Ok, so I got three quarters of the way through the book, but after reading through the first couple sections in Political Fictions I finally just gave up and "accidentally" left the book at my parent's house. Certainly, Joan Didion is really insightful and there is some very beautiful writing in the book. Unfortunately, way too much of her best work is concentrated in the first two parts of the collection which are introspective, while also having a certain time capsule effect of the era she was ...more
Poupina
Aug 13, 2014 Poupina rated it it was amazing
All of Joan Didion's nonfiction writing on place, politics, lifestyle, and cultural figures from the 1960s to 2003 together in one volume? What a dream. Her devotion to detail, shrewd observations, and concise, lyrical language does it for me EVERY TIME.
In order of my appreciation: "Slouching Towards Bethlehem" captures the counterculture of the sixties, its mood and lifestyle, as symbolized by California, Joan Baez, Haight-Ashbury. Her profile of Joan Baez (“Exactly where…she wants to be seems
...more
Michaela
Feb 10, 2012 Michaela rated it it was amazing
As always, Ms. Didion is brilliant as she blithely cuts through the misconceptions on topics ranging from Old Hollywood and Los Angeles to Cuban-Miami-D.C. relations and the Contras. Her take on politics and how the democratic process has largely been destroyed and manipulated into something else entirely is must-reading. A quote to illustrate, "the moment in which the determination of the Republican party to maximize its traditional low-turnout advantage was perfectly matched by the ...more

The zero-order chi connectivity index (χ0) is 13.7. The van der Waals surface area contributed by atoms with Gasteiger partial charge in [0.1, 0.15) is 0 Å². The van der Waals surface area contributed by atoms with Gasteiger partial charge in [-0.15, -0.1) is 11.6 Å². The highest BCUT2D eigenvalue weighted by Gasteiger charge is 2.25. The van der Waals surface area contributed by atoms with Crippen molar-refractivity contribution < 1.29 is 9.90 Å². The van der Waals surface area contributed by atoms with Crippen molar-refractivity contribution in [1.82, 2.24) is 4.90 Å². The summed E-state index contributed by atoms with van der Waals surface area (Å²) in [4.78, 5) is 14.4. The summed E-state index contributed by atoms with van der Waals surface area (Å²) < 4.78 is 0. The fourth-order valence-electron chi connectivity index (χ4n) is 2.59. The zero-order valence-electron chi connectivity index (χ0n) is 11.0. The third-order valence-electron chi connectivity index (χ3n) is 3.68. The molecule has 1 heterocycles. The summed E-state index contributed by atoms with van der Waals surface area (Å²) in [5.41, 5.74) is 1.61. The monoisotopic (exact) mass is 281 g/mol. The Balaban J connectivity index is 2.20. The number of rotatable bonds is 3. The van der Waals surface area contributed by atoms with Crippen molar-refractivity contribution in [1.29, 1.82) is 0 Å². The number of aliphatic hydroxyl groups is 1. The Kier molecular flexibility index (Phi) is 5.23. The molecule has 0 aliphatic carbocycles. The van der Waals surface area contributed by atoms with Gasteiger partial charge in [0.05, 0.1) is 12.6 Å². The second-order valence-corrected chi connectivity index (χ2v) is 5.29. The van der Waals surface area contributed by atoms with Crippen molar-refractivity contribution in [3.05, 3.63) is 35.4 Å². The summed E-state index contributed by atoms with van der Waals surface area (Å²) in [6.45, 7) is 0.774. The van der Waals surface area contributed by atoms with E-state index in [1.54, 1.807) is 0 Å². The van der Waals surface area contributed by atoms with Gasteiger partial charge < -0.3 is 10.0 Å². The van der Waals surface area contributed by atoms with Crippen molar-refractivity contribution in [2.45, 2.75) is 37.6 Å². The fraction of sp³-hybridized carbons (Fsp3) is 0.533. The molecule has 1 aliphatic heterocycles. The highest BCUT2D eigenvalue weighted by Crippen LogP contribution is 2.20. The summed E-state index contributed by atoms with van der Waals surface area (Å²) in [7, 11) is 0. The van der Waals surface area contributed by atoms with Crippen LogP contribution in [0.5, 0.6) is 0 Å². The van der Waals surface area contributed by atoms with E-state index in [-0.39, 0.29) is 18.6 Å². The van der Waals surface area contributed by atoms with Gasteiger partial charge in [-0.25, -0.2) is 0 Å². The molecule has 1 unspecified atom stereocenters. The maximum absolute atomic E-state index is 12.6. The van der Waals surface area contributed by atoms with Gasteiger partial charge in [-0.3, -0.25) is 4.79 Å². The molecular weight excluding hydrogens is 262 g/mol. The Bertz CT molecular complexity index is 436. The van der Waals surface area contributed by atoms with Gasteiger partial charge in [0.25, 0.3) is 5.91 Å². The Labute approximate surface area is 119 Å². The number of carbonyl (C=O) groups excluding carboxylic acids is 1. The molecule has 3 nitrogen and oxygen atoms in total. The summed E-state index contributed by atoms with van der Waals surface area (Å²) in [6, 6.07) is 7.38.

virgodura
I am a great believer in buying collections, despite them generally depriving me of the sense of having finished something. I've now re(read) the essays from The White Album and Slouching Towards Bethlehem. I'll pick up the rest later...

I don't agree with her on a lot of issues but what I love about her writing is that she refuses to let things be narrated to her - she creates her own narratives and does so beautifully. I find it quite inspiring because I'm not an 'original' person and it's just
...more
Melanie
Dec 20, 2015 Melanie rated it it was amazing
One of the longest running arguments between myself and a close friend is our reading habits. I read haphazardly, with not much regard to following an established canon or order. I reread, for one thing, an action that is unconscionable in his eyes.

He picks an author and reads nearly everything by that author in chronological order. I buy books cheaply and in individual copies, whereas he saves and buys the Everyman or Library of America anthologies.

This is the one instance in which I believe h
...more
sam Eccleston
Sep 25, 2007 sam Eccleston rated it liked it
Probably as much Didion as anyone needs to own. Doesn't include "Year of Magical Thinking," which is cool by me. Since "Play It as It Lays" stands in my mind as one of the more obnoxious books I've ever read, I'm always a little askance of Didion. But the first 2/3 of this is pretty live. Though this might be a purely idiosyncratic choice, the tales of decrepit Californian rurality got me where I lived (pun!), and I really liked her distaste for hippies. But "Political Fictions" is one of the mo ...more
Jet
Apr 17, 2010 Jet rated it liked it
I have been working on this read for two and a half months, in between other lighter - literal and figurative - reading. I struggled with Miami and Political Fictions; the pair of them needing more familiarity with the politics around them than I have, I think. And Political Fictions was, perhaps, too recent to be interesting to me.